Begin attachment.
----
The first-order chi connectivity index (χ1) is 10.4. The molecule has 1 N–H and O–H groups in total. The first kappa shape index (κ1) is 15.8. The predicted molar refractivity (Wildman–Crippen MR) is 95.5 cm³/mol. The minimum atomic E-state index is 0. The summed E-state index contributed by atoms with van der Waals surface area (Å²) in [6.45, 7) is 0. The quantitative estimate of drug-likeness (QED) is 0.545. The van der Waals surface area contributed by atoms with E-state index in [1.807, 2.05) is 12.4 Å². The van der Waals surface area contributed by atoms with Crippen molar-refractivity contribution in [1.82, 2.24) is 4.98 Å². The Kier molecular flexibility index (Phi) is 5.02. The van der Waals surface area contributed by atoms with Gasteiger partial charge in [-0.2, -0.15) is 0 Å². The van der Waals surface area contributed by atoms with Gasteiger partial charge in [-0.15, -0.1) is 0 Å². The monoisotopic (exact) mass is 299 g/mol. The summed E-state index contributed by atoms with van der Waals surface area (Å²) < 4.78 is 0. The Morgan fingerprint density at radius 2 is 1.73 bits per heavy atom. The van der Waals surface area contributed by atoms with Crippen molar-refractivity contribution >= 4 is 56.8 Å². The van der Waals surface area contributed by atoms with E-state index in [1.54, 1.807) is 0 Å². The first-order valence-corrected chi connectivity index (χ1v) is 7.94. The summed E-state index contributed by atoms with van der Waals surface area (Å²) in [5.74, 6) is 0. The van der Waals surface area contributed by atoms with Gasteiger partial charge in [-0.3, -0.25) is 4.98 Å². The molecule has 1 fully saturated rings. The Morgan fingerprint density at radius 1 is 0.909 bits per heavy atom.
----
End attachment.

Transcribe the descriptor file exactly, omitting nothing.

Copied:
The first-order chi connectivity index (χ1) is 10.4. The molecule has 1 N–H and O–H groups in total. The first kappa shape index (κ1) is 15.8. The predicted molar refractivity (Wildman–Crippen MR) is 95.5 cm³/mol. The minimum atomic E-state index is 0. The summed E-state index contributed by atoms with van der Waals surface area (Å²) in [6.45, 7) is 0. The quantitative estimate of drug-likeness (QED) is 0.545. The van der Waals surface area contributed by atoms with E-state index in [1.807, 2.05) is 12.4 Å². The van der Waals surface area contributed by atoms with Crippen molar-refractivity contribution in [1.82, 2.24) is 4.98 Å². The Kier molecular flexibility index (Phi) is 5.02. The van der Waals surface area contributed by atoms with Gasteiger partial charge in [-0.2, -0.15) is 0 Å². The van der Waals surface area contributed by atoms with Gasteiger partial charge in [-0.15, -0.1) is 0 Å². The monoisotopic (exact) mass is 299 g/mol. The summed E-state index contributed by atoms with van der Waals surface area (Å²) < 4.78 is 0. The Morgan fingerprint density at radius 2 is 1.73 bits per heavy atom. The van der Waals surface area contributed by atoms with Crippen molar-refractivity contribution >= 4 is 56.8 Å². The van der Waals surface area contributed by atoms with E-state index in [1.54, 1.807) is 0 Å². The first-order valence-corrected chi connectivity index (χ1v) is 7.94. The summed E-state index contributed by atoms with van der Waals surface area (Å²) in [5.74, 6) is 0. The van der Waals surface area contributed by atoms with Gasteiger partial charge in [-0.3, -0.25) is 4.98 Å². The molecule has 1 fully saturated rings. The Morgan fingerprint density at radius 1 is 0.909 bits per heavy atom.